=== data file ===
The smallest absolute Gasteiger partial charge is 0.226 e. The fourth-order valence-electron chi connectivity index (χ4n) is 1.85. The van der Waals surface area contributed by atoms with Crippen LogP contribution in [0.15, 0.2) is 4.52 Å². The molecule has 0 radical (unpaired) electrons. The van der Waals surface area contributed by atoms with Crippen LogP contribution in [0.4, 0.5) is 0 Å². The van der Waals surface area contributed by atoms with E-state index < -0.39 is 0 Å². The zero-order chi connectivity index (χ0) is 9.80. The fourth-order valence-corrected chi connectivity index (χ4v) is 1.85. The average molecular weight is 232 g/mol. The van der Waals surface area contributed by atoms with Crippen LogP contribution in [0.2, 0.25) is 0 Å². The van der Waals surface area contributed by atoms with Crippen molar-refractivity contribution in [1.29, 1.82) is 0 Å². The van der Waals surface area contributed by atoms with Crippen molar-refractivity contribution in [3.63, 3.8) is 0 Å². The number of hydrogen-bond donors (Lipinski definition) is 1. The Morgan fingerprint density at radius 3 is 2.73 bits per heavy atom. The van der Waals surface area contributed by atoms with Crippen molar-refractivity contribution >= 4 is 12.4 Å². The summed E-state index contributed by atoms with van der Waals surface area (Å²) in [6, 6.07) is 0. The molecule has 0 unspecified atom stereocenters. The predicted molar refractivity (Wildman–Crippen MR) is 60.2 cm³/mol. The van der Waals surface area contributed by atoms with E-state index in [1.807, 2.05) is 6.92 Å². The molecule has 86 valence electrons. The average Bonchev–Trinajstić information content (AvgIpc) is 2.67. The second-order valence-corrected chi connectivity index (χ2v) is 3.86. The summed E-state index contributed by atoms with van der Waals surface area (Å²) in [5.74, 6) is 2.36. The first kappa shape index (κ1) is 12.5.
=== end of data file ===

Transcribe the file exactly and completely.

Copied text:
The smallest absolute Gasteiger partial charge is 0.226 e. The fourth-order valence-electron chi connectivity index (χ4n) is 1.85. The van der Waals surface area contributed by atoms with Crippen LogP contribution in [0.15, 0.2) is 4.52 Å². The molecule has 0 radical (unpaired) electrons. The van der Waals surface area contributed by atoms with Crippen LogP contribution in [0.4, 0.5) is 0 Å². The van der Waals surface area contributed by atoms with E-state index < -0.39 is 0 Å². The zero-order chi connectivity index (χ0) is 9.80. The fourth-order valence-corrected chi connectivity index (χ4v) is 1.85. The average molecular weight is 232 g/mol. The van der Waals surface area contributed by atoms with Crippen LogP contribution in [0.2, 0.25) is 0 Å². The van der Waals surface area contributed by atoms with Crippen molar-refractivity contribution in [1.29, 1.82) is 0 Å². The van der Waals surface area contributed by atoms with Crippen molar-refractivity contribution in [3.63, 3.8) is 0 Å². The number of hydrogen-bond donors (Lipinski definition) is 1. The Morgan fingerprint density at radius 3 is 2.73 bits per heavy atom. The van der Waals surface area contributed by atoms with Crippen molar-refractivity contribution >= 4 is 12.4 Å². The summed E-state index contributed by atoms with van der Waals surface area (Å²) in [6, 6.07) is 0. The molecule has 0 unspecified atom stereocenters. The predicted molar refractivity (Wildman–Crippen MR) is 60.2 cm³/mol. The van der Waals surface area contributed by atoms with E-state index in [1.807, 2.05) is 6.92 Å². The molecule has 86 valence electrons. The average Bonchev–Trinajstić information content (AvgIpc) is 2.67. The second-order valence-corrected chi connectivity index (χ2v) is 3.86. The summed E-state index contributed by atoms with van der Waals surface area (Å²) in [5.74, 6) is 2.36. The first kappa shape index (κ1) is 12.5.